"I agree," she said with a nod. "It was very hard to accept being so different in the beginning. I imagine I was a bit of a nasty thing to be around at the time. It is strange how things that are so important to us when we are younger become so impossible to remember later on."

    "I don't remember much of my first one hundred years," he said. "It was all something of a blur." His half-smile of mischief reached his eyes, making a liar of him.

    "I see. Caused a bit of trouble, did you?"

    "A bit," he chuckled. "Too much. Too much fun. When we are young, we do not understand that such a thing is possible. Not until we hit the downside of the mountain." His smile faded as he looked up at her. "I fell into torpor shortly after that. My disenchantment was by far the worst thing I had ever felt before or since. I literally found myself a hole and curled up for one hundred twenty-one years. When I woke, I made a pact with myself to be more gentle and appreciative of my time and my amusements. I have not needed to sulk in that way since then."

    "Which is why you have accumulated the power and wisdom to become Prince of your peoples."

    "I suppose so." He studied her features for a long moment. "Do you never resent the fact that all the course your life has taken has been decided by someone else?"

    "I do. Resent may be too strong a word, though. Resentment is for childhood. Adults are merely frustrated."

    Damien understood her distinction all too clearly. Her position did not allow her the luxury of a good old-fashioned temper tantrum.

    "Perhaps one day you will have the opportunity to go your own way."

    "Perhaps. Perhaps after Siena begins her family, securing the line of the throne. Even then, I am her most trusted and essential advisor. I am logic when her emotion is harmful. She needs me."

    "And what do you need, Syreena?" he asked her softly.

    "I need to be needed," she said at first, assuring herself that it might be enough to satisfy her. However, they both knew that was not the entire truth. "Why do you ask me this?"

    "The question should be 'why don't you ask yourself this?'" he remarked.

    "I see. You suddenly know me so well?" Her tone was mean and clipped, defense mechanisms so obvious they were like a neon sign saying KEEP OUT!

    "I know what it means to have responsibilities and to be the focus of everyone else's expectations of me. I know what it means to be royalty, Syreena. I am the closest thing you will ever know to yourself besides your sister."

    He had too valid a point, Syreena realized angrily. He read her too well, for all he was a stranger. It made her feel even more vulnerable, a feeling that she would always despise in herself. She hated being weak in the face of anything.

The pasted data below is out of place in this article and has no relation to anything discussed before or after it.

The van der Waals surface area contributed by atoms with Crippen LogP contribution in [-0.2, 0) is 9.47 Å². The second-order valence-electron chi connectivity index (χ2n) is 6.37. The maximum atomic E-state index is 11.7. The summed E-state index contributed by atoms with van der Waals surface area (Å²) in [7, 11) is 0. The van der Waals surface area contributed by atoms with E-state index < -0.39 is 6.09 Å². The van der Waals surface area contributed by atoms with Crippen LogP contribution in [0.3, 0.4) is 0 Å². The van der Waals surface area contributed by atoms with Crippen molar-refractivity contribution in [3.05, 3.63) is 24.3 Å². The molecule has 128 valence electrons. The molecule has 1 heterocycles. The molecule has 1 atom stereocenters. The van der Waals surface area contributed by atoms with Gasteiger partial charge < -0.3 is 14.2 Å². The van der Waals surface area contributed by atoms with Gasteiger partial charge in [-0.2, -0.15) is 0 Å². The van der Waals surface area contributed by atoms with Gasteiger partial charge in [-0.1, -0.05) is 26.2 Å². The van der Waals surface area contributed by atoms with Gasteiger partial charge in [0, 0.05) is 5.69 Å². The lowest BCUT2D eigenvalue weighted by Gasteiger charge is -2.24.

But why not? she thought bitterly. She had proven herself to be nothing short of weak in the past twenty-four hours.

    Damien knew her confidence had been shaken. He had known it from the moment he had found her huddled in the corner like a sick and frightened puppy, beaten and bleeding and terribly defeated. She had nothing to be ashamed of, she just did not understand that. She did not realize that Ruth could have done just as much damage to any one of them-Noah, Siena, and himself included.

    "Syreena, do not blame yourself for being victimized," he said quietly.

    "What do you know of what my blame and my feelings are?" she snapped with sudden acrimony. She leapt from the rock in her anger, stumbling as her feet hit the ground. He instinctively reached to balance her with a helping hand, but she struck him away. "Stop trying to help me! The rescue is over. Your duty to my sister is fulfilled. You do not have to be so nice to me any longer!"

    She stalked off, but he quickly followed at her heels.

    "I do not recall your sister ever entering my mind when I decided to come after you," he shot at her back.

    The remark made her come to a halt. She whirled around to face him, her bicolored eyes narrowing with suspicion and rage.

    "Don't you dare patronize me!"

    "I was not aware that I was."

    "Why are you doing this? Why are you still here? Why are you following me yet?"

    "Because you apparently need to be followed. You need to be protected. And, as you said yourself, you need to be needed."

    Damien could understand her sudden expression of surprise. He did not know where that last item had come from.

    "In what way could you possible have a need for me?"

    The multitude of answers that flooded Damien had the power to make even a Vampire blush. Where it came from, again he had no idea, but it was there all the same, bright and bold and piercingly sharp. It was an instinct, and he had lived by them too long to start ignoring them now.